Written by Dr. John Carosso
Been saying for years...
I’ve been espousing for years that children with mild autism can demonstrate substantial progress and, in a few years, no longer meet diagnostic criteria for the diagnosis.
Now some back-up
New research findings in the Journal of Child Psychology and Psychiatry looked at 34 children who were diagnosed with autism but later in life functioned as well as their neuro-typical age-mates.
Inaccurate initial diagnosis?
Nope; the researchers found that, in fact, the initial autism diagnosis was accurate.
Entirely losing the diagnosis may not be commonplace, but it’s more common than some practitioners believe, and more common than parents are typically told. In fact, a 2007 study in the Journal of Autism and Developmental Disorders also found that symptoms of autism tend to improve over time. The reasons why some children’s symptoms subside is not entirely clear. It would seem that early intervention is vital, as well as treatment that is intensive, comprehensive, and implemented by competent practitioners. However, ultimately, as was explained by Dr. Insel, the Director of the National Institute of Mental Health, which funded the study, “Although the diagnosis of autism is not usually lost over time, the findings suggest that there is a very wide range of possible outcomes.” That reality, and hope, is what I, and the parents with whom I work, hang our hats on.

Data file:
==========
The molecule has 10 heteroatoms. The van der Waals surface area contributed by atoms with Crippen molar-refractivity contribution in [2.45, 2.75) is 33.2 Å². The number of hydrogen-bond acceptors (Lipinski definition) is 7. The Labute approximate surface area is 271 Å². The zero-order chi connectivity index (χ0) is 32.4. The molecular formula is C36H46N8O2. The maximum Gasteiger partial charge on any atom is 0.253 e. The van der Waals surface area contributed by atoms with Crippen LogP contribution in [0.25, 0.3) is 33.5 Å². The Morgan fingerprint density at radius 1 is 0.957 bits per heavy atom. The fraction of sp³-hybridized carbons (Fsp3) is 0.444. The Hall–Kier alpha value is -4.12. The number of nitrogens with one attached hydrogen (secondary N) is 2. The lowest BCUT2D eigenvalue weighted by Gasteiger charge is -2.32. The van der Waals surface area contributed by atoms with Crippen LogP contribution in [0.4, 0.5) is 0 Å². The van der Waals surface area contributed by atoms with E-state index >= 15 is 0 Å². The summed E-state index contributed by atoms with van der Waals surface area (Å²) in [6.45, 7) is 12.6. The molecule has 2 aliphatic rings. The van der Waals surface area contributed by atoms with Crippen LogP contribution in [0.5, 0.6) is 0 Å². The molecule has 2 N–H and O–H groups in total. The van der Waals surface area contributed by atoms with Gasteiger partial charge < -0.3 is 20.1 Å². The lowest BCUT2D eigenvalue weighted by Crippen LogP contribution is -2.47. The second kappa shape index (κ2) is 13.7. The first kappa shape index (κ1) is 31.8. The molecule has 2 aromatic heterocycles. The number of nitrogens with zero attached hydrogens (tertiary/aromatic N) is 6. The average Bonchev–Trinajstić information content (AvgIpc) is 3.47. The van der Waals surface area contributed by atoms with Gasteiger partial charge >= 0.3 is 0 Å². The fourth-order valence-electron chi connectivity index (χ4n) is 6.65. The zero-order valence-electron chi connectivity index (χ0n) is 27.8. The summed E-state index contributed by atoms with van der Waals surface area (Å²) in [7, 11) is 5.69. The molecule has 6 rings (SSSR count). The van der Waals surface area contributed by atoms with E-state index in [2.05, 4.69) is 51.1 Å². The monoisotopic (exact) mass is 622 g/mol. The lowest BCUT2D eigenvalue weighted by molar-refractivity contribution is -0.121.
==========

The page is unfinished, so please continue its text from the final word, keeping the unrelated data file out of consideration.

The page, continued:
I too have found kiddos with mild signs of autism respond very favorably to treatment and can be indistinguishable from age-mates after a few years. Moreover, even in the case of more severe symptoms, ongoing progress is the norm and justifies intensive support and treatment.
Keep on fighting for your child’s treatment, and expect progress
Given all these realities and factors, it’s vital to never give-up the fight against those entities that interfere with children receiving all they need to reach their fullest potential. Fight to keep your child’s services; ensure your child’s treatment staff is experienced and competent, and keep an open mind to alternative treatment options. Feel free to contact me at email@example.com to review your child’s treatment and to ask any subsequent questions. I hope you found this post to be helpful and heartening. God bless.